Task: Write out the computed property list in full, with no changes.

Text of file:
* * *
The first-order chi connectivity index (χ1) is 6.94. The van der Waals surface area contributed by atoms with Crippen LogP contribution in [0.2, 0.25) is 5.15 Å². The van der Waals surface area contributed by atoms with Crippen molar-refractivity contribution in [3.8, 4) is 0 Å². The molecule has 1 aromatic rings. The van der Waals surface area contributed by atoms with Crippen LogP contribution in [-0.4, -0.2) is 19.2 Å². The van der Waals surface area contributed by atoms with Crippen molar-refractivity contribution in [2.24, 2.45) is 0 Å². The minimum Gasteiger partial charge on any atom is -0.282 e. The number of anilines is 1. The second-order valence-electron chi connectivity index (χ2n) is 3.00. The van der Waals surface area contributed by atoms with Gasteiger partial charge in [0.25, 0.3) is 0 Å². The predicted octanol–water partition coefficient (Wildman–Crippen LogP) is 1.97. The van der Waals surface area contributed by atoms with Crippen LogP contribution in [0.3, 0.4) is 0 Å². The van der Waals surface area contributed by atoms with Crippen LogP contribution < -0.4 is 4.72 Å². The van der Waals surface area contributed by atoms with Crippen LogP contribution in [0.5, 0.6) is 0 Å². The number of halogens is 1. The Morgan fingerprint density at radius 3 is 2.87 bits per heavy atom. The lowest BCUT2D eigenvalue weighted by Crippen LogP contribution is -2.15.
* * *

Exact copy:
The first-order chi connectivity index (χ1) is 6.94. The van der Waals surface area contributed by atoms with Crippen LogP contribution in [0.2, 0.25) is 5.15 Å². The van der Waals surface area contributed by atoms with Crippen molar-refractivity contribution in [3.8, 4) is 0 Å². The molecule has 1 aromatic rings. The van der Waals surface area contributed by atoms with Crippen LogP contribution in [-0.4, -0.2) is 19.2 Å². The van der Waals surface area contributed by atoms with Crippen molar-refractivity contribution in [2.24, 2.45) is 0 Å². The minimum Gasteiger partial charge on any atom is -0.282 e. The number of anilines is 1. The second-order valence-electron chi connectivity index (χ2n) is 3.00. The van der Waals surface area contributed by atoms with Gasteiger partial charge in [0.25, 0.3) is 0 Å². The predicted octanol–water partition coefficient (Wildman–Crippen LogP) is 1.97. The van der Waals surface area contributed by atoms with Crippen LogP contribution in [0.3, 0.4) is 0 Å². The van der Waals surface area contributed by atoms with Crippen LogP contribution < -0.4 is 4.72 Å². The van der Waals surface area contributed by atoms with Crippen LogP contribution in [0.5, 0.6) is 0 Å². The number of halogens is 1. The Morgan fingerprint density at radius 3 is 2.87 bits per heavy atom. The lowest BCUT2D eigenvalue weighted by Crippen LogP contribution is -2.15.